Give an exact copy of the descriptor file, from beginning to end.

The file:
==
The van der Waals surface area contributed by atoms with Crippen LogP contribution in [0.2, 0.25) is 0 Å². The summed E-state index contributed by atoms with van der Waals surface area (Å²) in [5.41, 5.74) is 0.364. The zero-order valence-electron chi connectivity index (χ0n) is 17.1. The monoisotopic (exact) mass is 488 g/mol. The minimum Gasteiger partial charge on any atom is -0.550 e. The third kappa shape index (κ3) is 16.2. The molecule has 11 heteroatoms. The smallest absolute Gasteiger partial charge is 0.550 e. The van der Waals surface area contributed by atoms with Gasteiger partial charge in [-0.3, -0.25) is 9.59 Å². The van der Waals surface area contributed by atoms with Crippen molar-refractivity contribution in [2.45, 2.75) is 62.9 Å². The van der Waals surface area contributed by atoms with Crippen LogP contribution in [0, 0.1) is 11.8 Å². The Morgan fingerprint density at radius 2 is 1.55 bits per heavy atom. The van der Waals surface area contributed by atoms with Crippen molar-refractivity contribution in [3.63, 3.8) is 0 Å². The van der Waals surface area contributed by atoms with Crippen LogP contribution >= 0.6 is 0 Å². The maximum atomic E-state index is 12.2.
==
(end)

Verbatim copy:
The van der Waals surface area contributed by atoms with Crippen LogP contribution in [0.2, 0.25) is 0 Å². The summed E-state index contributed by atoms with van der Waals surface area (Å²) in [5.41, 5.74) is 0.364. The zero-order valence-electron chi connectivity index (χ0n) is 17.1. The monoisotopic (exact) mass is 488 g/mol. The minimum Gasteiger partial charge on any atom is -0.550 e. The third kappa shape index (κ3) is 16.2. The molecule has 11 heteroatoms. The smallest absolute Gasteiger partial charge is 0.550 e. The van der Waals surface area contributed by atoms with Gasteiger partial charge in [-0.3, -0.25) is 9.59 Å². The van der Waals surface area contributed by atoms with Crippen molar-refractivity contribution in [2.45, 2.75) is 62.9 Å². The van der Waals surface area contributed by atoms with Crippen LogP contribution in [0, 0.1) is 11.8 Å². The Morgan fingerprint density at radius 2 is 1.55 bits per heavy atom. The van der Waals surface area contributed by atoms with Crippen molar-refractivity contribution in [3.63, 3.8) is 0 Å². The van der Waals surface area contributed by atoms with Crippen LogP contribution >= 0.6 is 0 Å². The maximum atomic E-state index is 12.2.